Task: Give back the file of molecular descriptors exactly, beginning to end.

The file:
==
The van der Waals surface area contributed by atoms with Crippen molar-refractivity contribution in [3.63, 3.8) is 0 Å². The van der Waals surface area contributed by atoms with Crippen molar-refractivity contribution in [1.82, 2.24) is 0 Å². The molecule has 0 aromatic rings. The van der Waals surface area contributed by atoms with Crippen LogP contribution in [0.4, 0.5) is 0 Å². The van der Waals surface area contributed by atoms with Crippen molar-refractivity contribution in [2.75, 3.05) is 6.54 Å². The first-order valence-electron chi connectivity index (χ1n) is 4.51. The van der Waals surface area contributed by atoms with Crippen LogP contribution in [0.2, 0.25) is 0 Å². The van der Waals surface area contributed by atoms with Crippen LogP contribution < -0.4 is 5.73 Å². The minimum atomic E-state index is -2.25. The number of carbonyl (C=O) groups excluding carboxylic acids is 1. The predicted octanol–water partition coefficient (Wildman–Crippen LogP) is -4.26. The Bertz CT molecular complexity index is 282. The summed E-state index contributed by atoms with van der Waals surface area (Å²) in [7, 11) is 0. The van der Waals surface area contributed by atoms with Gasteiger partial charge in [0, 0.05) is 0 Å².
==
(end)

The van der Waals surface area contributed by atoms with Crippen molar-refractivity contribution in [3.63, 3.8) is 0 Å². The van der Waals surface area contributed by atoms with Crippen molar-refractivity contribution in [1.82, 2.24) is 0 Å². The molecule has 0 aromatic rings. The van der Waals surface area contributed by atoms with Crippen LogP contribution in [0.4, 0.5) is 0 Å². The van der Waals surface area contributed by atoms with Crippen molar-refractivity contribution in [2.75, 3.05) is 6.54 Å². The first-order valence-electron chi connectivity index (χ1n) is 4.51. The van der Waals surface area contributed by atoms with Crippen LogP contribution in [0.2, 0.25) is 0 Å². The van der Waals surface area contributed by atoms with Crippen LogP contribution < -0.4 is 5.73 Å². The minimum atomic E-state index is -2.25. The number of carbonyl (C=O) groups excluding carboxylic acids is 1. The predicted octanol–water partition coefficient (Wildman–Crippen LogP) is -4.26. The Bertz CT molecular complexity index is 282. The summed E-state index contributed by atoms with van der Waals surface area (Å²) in [7, 11) is 0. The van der Waals surface area contributed by atoms with Gasteiger partial charge in [0, 0.05) is 0 Å².